The gloriously grumpy Sendak made our list of the grumpiest living writers back in April, but since then, he has alas achieved his “yummy death” and left us to our own devices. The entire Believer interview shows off his honest, particular worldview, but just for a taste, here’s what he said about Terry Gross after her NPR interview with him: “The only thing she said wrong was that her favorite interviews had been me and that stupid fucking writer. Salman Rushdie, that flaccid fuckhead. He reviewed me on a full page in the New York Times, my book Dear Mili. He hated it. He is detestable. I called up the Ayatollah, nobody knows that. What else shall we talk about?” So very many things.
“Speaking as his current book editor of record,” Gerald Howard commented on our original post, “I’m sorry not to see Gore Vidal and his magnificent and murderously witty spleen in this round-up.” Well, he was right: a gross oversight. We now include him here, another great writer recently lost, and another deliciously acerbic wit bubbling over with opinions on everything. For an excellent example of Vidal’s grumpiness in action, just watch this video.
Speaking of Gore Vidal, here’s what fellow grump Norman Mailer had to say to him on The Dick Cavett Show in 1971: “I’ve had to smell your works from time to time and that has made me an expert in intellectual pollution.” That’s separate from the time Mailer punched him at a party. Yipes. Pugnacious as all get-out and smarter than everyone else to boot, you really know you’re at the top of the grumpy old man list when magazines are putting together your All-Time Enemies List and you can only barely count the entrants on both hands.
“If you can’t say anything nice about anyone else, come sit next to me,” Stein famously quipped. This we would very much like to do. More important as a tastemaker and artistic gatekeeper than as a writer in her own right, she labelled herself a genius, dominated every room, and stared down Ernest Hemingway in more ways than one.
Berhard is a famous ranter, constantly raising his voice against his country, the culture, life, the universe and everything. Upon being presented with an Austrian national award in 1968, Berhard shrugged, “Everything is ridiculous, when one thinks of Death,” causing some minor public outrage. In his memoir, he wrote, “I did not want to be anything, and naturally I did not want to turn myself into a mere profession: all I ever wanted was to be myself.” That, at least, he was in spades.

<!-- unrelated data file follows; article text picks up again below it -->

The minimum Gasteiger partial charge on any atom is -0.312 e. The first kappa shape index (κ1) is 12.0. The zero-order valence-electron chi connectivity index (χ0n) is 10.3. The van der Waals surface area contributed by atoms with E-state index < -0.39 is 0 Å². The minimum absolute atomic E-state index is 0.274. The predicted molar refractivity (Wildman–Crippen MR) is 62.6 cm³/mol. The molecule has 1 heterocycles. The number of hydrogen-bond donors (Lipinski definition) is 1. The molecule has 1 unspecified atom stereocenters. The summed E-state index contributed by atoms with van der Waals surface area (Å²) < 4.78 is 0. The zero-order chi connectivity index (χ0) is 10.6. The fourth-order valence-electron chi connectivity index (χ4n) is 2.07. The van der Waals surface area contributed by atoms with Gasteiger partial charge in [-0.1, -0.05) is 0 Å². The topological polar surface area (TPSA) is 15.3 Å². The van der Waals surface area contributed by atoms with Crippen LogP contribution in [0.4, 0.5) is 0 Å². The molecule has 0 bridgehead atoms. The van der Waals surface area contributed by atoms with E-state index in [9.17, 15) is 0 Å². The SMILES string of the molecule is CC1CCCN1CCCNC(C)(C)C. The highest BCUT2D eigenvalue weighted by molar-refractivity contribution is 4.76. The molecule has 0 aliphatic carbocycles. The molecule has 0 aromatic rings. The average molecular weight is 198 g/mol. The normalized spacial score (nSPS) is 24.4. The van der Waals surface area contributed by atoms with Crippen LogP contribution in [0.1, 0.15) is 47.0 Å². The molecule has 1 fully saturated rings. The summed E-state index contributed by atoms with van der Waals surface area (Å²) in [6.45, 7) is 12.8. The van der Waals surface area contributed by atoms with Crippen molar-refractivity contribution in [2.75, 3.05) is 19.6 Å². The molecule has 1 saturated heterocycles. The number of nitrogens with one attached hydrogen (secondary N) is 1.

These days, Parker is known primarily for her acerbic wit and willingness to use it against anyone and everyone. “And it is that word ‘hummy,’ my darlings, that marks the first place in The House at Pooh Corner at which Tonstant Weader fwowed up,” ran her “Constant Reader” review of A.A. Milne’s classic. But she was as likely to turn her ever-raised eyebrow at herself. When asked by the Paris Review if she drew on her past for material she scoffed, “All those writers who write about their childhood! Gentle God, if I wrote about mine you wouldn’t sit in the same room with me.” When pressed on the “source of most of [her] work,” she shrugged, “Need of money, dear.” We can picture the frustrated interviewer now.
Like Sendak, Nabokov is a grump in the most charming of ways. He was quick to disparage the works of contemporary writers he didn’t care for (“Many accepted authors simply do not exist for me. Their names are engraved on empty graves, their books are dummies, they are complete nonentities insofar as my taste in reading is concerned.”), but less free with his praise of authors he enjoyed (“There are several such writers, but I shall not name them. Anonymous pleasure hurts nobody.”). Perhaps our favorite grumpy quote of his comes from the same Paris Review interview as the previous two, when the interviewer asked if an editor ever had valuable advice to offer him: “By ‘editor’ I suppose you mean proofreader. Among these I have known limpid creatures of limitless tact and tenderness who would discuss with me a semicolon as if it were a point of honor — which, indeed, a point of art often is. But I have also come across a few pompous avuncular brutes who would attempt to ‘make suggestions’ which I countered with a thunderous ‘stet!'”
The prolific author of some of the best psychological thrillers ever was, perhaps not surprisingly, a rather misanthropic sort. “My imagination functions much better when I don’t have to speak to people,” she famously remarked, and from what we’ve read, it seems as though other people functioned better when they didn’t have to speak to her. She also kept pet snails, which strikes us somehow as a wonderfully grumpy pursuit.
Like any professional grump, Bukowski called everything as he saw it — no filter attached. He was an expert at both celebrating his culture and disparaging it, poking holes in his fellow men but then reassuring them in was basically okay. In a letter to Steven Richmond he once wrote, “LSD, yeah, the big parade – everybody’s doin’ it now. Take LSD, then you are a poet, an intellectual. What a sick mob. I am building a machine gun in my closet now to take out as many of them as I can before they get me.”
As much or more than anyone else on this list, Hitchens made a living on his grumpiness (and his striking intelligence, of course). In 1993, he wrote, “For a lot of people, their first love is what they’ll always remember. For me it’s always been the first hate, and I think that hatred, though it provides often rather junky energy, is a terrific way of getting you out of bed in the morning and keeping you going. If you don’t let it get out of hand, it can be canalized into writing. In this country where people love to be nonjudgmental when they can be, which translates as, on the whole, lenient, there are an awful lot of bubble reputations floating around that one wouldn’t be doing one’s job if one didn’t itch to prick.” Well, we’re glad someone did it.